Roget's 21st Century Thesaurus, Third Edition Copyright © 2013 by the Philip Lief Group.

EXAMPLES FROM THE WEB FOR MURDER

Murder had been done and Joe was the boy I was going to pin it on.

In that case he'd double back and come past Murder Point, trying to get out.

Murder would promptly be done, if he knew anything of the American.

In one thing only were they united—in their desire to see the last of Murder Point.

Murder—at least the type we're concerned with—is a form of release, you know.

It seems they rushed us aft together, gripped as we were, screaming 'Murder!'

Murder forbade me even as much as to look out of the windows.

It seems they rushed us aft together, gripped as we were, screaming “Murder!”

What would not Cromwell have given to suppress 'Killing no Murder'!

The pain was so exquisite that the victim shrieked "Murder!"

WORD ORIGIN

c.1300, murdre, from Old English morðor (plural morþras) "secret killing of a person, unlawful killing," also "mortal sin, crime; punishment, torment, misery," from Proto-Germanic *murthra- (cf. Goth maurþr, and, from a variant form of the same root, Old Saxon morth, Old Frisian morth, Old Norse morð, Middle Dutch moort, Dutch moord, German Mord "murder"), from PIE *mrtro-, from root *mer- "to die" (see mortal (adj.)). The spelling with -d- probably reflects influence of Anglo-French murdre, from Old French mordre, from Medieval Latin murdrum, from the Germanic root.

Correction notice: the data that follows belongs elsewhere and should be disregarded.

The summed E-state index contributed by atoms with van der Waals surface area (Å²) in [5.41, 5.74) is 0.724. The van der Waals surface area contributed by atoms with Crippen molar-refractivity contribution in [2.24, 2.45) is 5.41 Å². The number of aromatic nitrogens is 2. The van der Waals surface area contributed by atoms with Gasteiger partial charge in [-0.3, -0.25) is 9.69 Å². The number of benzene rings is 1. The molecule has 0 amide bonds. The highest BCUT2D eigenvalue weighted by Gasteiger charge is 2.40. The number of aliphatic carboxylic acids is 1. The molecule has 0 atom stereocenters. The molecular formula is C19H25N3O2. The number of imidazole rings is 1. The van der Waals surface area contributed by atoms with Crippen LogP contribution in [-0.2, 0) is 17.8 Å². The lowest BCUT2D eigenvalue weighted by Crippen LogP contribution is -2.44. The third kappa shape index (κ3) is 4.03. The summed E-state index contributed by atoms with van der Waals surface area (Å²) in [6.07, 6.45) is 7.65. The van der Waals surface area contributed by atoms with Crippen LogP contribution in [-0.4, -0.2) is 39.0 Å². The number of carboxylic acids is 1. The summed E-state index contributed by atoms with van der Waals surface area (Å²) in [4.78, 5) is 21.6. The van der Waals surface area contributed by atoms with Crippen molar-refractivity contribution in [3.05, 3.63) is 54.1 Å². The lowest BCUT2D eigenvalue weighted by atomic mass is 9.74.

Viking custom, typical of Germanic, distinguished morð (Old Norse) "secret slaughter," from vig (Old Norse) "slaying." The former involved concealment, or slaying a man by night or when asleep, and was a heinous crime. The latter was not a disgrace, if the killer acknowledged his deed, but he was subject to vengeance or demand for compensation.

Weakened sense of "very unpleasant situation" is from 1878.

MORE RELATED WORDS FOR MURDER

Roget's 21st Century Thesaurus, Third Edition Copyright © 2013 by the Philip Lief Group.